April 30, 2008
Federal, state and local governments are hiring new workers at the fastest pace in six years, helping offset job losses in the private sector.
Governments added 76,800 jobs in the first three months of 2008, the Bureau of Labor Statistics reports.
That’s the biggest jump in first-quarter hiring since a boom in 2002 that followed the 9/11 terrorist attacks. By contrast, private companies collectively shed 286,000 workers in the first three months of 2008. That job loss has led many economists to declare the country is in a recession.
Job numbers for April, out Friday, will show if the trend is continuing. Some economists say a government hiring binge could soften a recession in the short term.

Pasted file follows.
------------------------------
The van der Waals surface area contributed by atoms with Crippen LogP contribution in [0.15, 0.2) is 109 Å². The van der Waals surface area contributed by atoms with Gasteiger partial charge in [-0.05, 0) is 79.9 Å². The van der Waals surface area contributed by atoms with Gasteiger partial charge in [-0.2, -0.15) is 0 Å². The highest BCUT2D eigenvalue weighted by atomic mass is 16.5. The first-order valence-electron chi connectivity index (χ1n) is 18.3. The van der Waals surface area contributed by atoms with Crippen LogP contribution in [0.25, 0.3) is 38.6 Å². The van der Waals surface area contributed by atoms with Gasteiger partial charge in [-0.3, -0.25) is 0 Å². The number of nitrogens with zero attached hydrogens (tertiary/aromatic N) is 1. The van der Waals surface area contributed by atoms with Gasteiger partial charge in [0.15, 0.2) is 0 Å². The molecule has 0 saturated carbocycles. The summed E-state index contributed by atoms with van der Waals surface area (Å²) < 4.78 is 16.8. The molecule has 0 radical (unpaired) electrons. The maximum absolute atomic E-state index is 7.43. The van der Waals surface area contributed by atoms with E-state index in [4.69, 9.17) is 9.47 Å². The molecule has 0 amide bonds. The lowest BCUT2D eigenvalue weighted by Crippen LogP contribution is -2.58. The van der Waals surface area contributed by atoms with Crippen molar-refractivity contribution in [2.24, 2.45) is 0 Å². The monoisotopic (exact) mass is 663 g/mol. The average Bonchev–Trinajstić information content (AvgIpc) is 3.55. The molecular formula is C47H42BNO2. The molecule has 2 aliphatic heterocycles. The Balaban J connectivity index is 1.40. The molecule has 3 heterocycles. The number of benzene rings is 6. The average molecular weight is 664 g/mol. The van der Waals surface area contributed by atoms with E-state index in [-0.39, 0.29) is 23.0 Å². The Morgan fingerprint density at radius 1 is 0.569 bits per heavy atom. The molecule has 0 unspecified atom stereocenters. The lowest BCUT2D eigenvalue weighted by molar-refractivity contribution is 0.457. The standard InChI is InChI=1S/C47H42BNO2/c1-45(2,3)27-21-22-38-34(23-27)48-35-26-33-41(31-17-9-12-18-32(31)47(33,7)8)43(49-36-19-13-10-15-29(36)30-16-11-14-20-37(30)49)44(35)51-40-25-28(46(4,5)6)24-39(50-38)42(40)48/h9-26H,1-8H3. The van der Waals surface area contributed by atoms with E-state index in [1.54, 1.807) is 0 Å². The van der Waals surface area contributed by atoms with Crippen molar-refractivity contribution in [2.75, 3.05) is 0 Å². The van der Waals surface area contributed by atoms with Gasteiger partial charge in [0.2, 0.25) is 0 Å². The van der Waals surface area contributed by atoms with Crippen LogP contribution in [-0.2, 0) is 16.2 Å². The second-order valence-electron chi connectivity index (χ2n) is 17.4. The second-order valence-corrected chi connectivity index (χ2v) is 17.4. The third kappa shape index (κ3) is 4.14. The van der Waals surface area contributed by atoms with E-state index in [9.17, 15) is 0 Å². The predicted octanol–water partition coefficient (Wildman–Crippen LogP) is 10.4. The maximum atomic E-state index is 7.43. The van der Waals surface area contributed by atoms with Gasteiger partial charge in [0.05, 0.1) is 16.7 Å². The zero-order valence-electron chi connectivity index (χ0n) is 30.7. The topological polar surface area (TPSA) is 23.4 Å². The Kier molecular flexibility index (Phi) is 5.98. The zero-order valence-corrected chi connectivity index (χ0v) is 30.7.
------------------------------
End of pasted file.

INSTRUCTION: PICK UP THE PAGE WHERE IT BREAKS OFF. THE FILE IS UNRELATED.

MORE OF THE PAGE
“Government jobs are an important cushion for the economy when the private sector falters,” says North Carolina State University economist Michael Walden.
But the job expansion could later cause financial problems for governments that are spending too much.
“More hiring has nothing to do with good government or economic policy,” says economist Kenneth Brown, research director at the Rio Grande Foundation in Albuquerque. “It has everything to do with government being slow to react to economic change.”
Government hiring began to boom last year around July 1, when most state and local governments started new fiscal years. Those budgets were based on forecasts established in a strong economy. In each quarter since, the total government workforce has been the most in at least six years.
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